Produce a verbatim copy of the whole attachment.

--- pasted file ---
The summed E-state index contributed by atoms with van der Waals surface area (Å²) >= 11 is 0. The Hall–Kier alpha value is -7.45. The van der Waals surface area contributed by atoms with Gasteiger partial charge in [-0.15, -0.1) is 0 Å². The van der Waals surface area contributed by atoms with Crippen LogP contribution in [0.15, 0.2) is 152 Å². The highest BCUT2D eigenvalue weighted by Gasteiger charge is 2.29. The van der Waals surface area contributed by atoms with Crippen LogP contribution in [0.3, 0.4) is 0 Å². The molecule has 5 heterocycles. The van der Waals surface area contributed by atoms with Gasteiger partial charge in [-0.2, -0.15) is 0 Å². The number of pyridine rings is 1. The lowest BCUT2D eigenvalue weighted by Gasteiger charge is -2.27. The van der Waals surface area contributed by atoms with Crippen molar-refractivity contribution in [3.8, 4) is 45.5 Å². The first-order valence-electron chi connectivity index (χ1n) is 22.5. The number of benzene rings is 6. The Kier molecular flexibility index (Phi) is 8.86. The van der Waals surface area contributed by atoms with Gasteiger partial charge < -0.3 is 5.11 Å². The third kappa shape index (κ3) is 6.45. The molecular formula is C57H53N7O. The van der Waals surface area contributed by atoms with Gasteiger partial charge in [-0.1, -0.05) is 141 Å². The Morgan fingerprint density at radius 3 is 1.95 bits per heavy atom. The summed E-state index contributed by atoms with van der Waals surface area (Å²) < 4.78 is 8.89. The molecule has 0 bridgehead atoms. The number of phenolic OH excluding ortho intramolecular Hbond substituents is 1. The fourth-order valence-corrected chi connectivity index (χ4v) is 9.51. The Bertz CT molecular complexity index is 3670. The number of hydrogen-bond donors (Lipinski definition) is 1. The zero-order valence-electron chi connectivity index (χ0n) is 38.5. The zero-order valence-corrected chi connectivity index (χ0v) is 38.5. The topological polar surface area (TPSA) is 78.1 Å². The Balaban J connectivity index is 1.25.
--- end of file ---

The summed E-state index contributed by atoms with van der Waals surface area (Å²) >= 11 is 0. The Hall–Kier alpha value is -7.45. The van der Waals surface area contributed by atoms with Gasteiger partial charge in [-0.15, -0.1) is 0 Å². The van der Waals surface area contributed by atoms with Crippen LogP contribution in [0.15, 0.2) is 152 Å². The highest BCUT2D eigenvalue weighted by Gasteiger charge is 2.29. The van der Waals surface area contributed by atoms with Crippen LogP contribution in [0.3, 0.4) is 0 Å². The molecule has 5 heterocycles. The van der Waals surface area contributed by atoms with Gasteiger partial charge in [-0.2, -0.15) is 0 Å². The number of pyridine rings is 1. The lowest BCUT2D eigenvalue weighted by Gasteiger charge is -2.27. The van der Waals surface area contributed by atoms with Crippen molar-refractivity contribution in [3.8, 4) is 45.5 Å². The first-order valence-electron chi connectivity index (χ1n) is 22.5. The number of benzene rings is 6. The Kier molecular flexibility index (Phi) is 8.86. The van der Waals surface area contributed by atoms with Gasteiger partial charge < -0.3 is 5.11 Å². The third kappa shape index (κ3) is 6.45. The molecular formula is C57H53N7O. The van der Waals surface area contributed by atoms with Gasteiger partial charge in [-0.1, -0.05) is 141 Å². The Morgan fingerprint density at radius 3 is 1.95 bits per heavy atom. The summed E-state index contributed by atoms with van der Waals surface area (Å²) < 4.78 is 8.89. The molecule has 0 bridgehead atoms. The number of phenolic OH excluding ortho intramolecular Hbond substituents is 1. The fourth-order valence-corrected chi connectivity index (χ4v) is 9.51. The Bertz CT molecular complexity index is 3670. The number of hydrogen-bond donors (Lipinski definition) is 1. The zero-order valence-electron chi connectivity index (χ0n) is 38.5. The zero-order valence-corrected chi connectivity index (χ0v) is 38.5. The topological polar surface area (TPSA) is 78.1 Å². The Balaban J connectivity index is 1.25.